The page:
Well, we've created antimatter in the lab and it seems to behave very much like normal matter, it just has the opposite charge (for protons/electrons) and Baryon number (a QM property). So I suspect it would behave very much like normal matter, in fact I doubt we can actually tell whether a celestial object/event involves matter or antimatter, though it seems fairly likely that all the "native" matter in a particular galaxy will be the same type, otherwise it would have mutually annihilated whenever a gas cloud of one kind interacted with it's opposite, though a matter galaxy could conceivably capture a rogue star from a passing antimatter galaxy - as long as the rogue star never exploded or hit something directly it would likely be indistinguishable except for a *very* faint and diffuse halo where its antimatter-based solar wind contacted and annihilated the interstellar medium.

    Dark matter though... that's an interesting question. As far as we can tell it only interacts gravitationally so it will never glow or collide with anything, since both are EM interactions. The Bullet Cluster would seem to indicate that it even passes right through other dark matter. Which raises an interesting question, while it could presumably be sucked into a black hole's event horizon it might continue to behave just as bizarrely, possibly even being able to escape again somehow. We just have no idea what the stuff is, it's even possible that it's not matter at all, but rather a phenomena symptomatic of a fundamental misunderstanding of the nature of reality, much as black-box radiation in the 1800s led to the development of quantum mechanics and radically altered our understanding of the universe. It was widely believed at the time that we basically understood everything about physics, with just a few loose ends still to tie up (BB radiation, the cause of spectral lines, and a couple others). Instead those loose ends led to the unraveling of virtually everything we thought we knew and opened the door to something far stranger.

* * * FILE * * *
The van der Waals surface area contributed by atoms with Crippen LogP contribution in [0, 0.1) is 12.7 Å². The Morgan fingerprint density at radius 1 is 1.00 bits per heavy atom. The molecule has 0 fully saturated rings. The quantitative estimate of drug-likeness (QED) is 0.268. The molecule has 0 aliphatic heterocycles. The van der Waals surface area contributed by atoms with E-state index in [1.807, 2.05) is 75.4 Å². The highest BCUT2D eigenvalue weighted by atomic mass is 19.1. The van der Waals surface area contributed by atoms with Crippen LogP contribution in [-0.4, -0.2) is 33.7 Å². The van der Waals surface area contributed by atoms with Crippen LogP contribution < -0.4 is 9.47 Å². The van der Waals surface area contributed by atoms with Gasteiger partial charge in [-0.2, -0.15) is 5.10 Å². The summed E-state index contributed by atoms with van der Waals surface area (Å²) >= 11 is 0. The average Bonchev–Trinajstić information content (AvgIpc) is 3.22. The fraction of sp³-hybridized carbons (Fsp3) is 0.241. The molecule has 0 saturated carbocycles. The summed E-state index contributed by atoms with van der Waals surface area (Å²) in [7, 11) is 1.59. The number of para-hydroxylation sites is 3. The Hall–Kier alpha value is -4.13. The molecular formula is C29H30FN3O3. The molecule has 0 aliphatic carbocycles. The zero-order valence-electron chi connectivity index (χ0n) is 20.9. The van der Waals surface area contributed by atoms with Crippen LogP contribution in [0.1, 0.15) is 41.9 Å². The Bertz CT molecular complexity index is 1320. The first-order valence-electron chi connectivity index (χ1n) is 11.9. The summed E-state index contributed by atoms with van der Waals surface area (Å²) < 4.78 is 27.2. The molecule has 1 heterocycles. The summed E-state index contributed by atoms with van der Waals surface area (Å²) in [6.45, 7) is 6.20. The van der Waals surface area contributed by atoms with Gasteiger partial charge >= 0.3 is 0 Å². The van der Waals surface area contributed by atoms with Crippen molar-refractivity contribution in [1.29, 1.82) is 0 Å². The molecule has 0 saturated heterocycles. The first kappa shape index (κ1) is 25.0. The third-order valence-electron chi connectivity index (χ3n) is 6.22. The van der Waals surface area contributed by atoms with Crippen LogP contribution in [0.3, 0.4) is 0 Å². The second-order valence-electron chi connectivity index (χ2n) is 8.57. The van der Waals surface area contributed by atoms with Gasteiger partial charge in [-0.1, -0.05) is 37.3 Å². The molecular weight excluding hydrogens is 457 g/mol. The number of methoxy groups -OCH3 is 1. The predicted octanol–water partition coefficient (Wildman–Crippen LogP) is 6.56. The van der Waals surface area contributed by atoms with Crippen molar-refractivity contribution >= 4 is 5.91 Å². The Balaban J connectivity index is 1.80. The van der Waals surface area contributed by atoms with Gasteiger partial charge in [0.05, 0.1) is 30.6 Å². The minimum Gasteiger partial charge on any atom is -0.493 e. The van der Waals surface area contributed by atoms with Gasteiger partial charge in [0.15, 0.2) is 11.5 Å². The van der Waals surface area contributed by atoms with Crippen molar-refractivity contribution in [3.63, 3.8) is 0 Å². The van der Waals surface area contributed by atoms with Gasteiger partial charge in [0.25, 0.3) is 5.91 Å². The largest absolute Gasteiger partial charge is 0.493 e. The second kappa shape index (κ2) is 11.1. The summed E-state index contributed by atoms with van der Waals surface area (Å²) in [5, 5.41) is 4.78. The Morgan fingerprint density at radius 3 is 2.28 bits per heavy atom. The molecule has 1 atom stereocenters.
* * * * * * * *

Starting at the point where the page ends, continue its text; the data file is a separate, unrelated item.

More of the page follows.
There's also the possibility that black holes don't exist at all and the question is nonsensical. We have evidence of ultra-massive non-luminous objects, but little if any for the existence of the defining characteristic of black holes, an event horizon. We assume they are black holes because our theories say that anything that massive would collapse into a singularity, but think about it - we're postulating that a body can become so dense that it creates a region of space where the laws of physics themselves to break down! There are several competing theories that make such a situation impossible, one that I like is based on the fact that Einstein treated gravity as a special case - all other energy fields generate a gravitational field based on their energy density. Einstein felt that it would be "double dipping" to have gravitational fields do so and discarded the idea. However, if we rework the equations assuming that they do in fact do so then we find that as the gravitational field strength becomes extreme the "secondary" gravity generated by the extreme energy density of the "primary" field pulls back against the primary source, causing the field strength to plateau at a level less than that required to create an event horizon, regardless of the density of the central object. If that, or some other mechanism, puts an upper limit on gravitational field strength it seems likely that the ultramassive objects are simply some sort of exotic quark-degenerate matter that happens to be non-luminous. As far as I can remember photons are radiated when (1) charges accelerate through space (as with radio transmissions), (2) electrons descend to a lower orital, and (3) nuclear processes result in lower binding energies. I don't know much QM, but it seems likely that (4) quark bindings and transmutaions that result in "left-over" energy would be a final source, and the only one that might apply to a neutron star, which are apparently directly observable (I couldn't find much in the way of de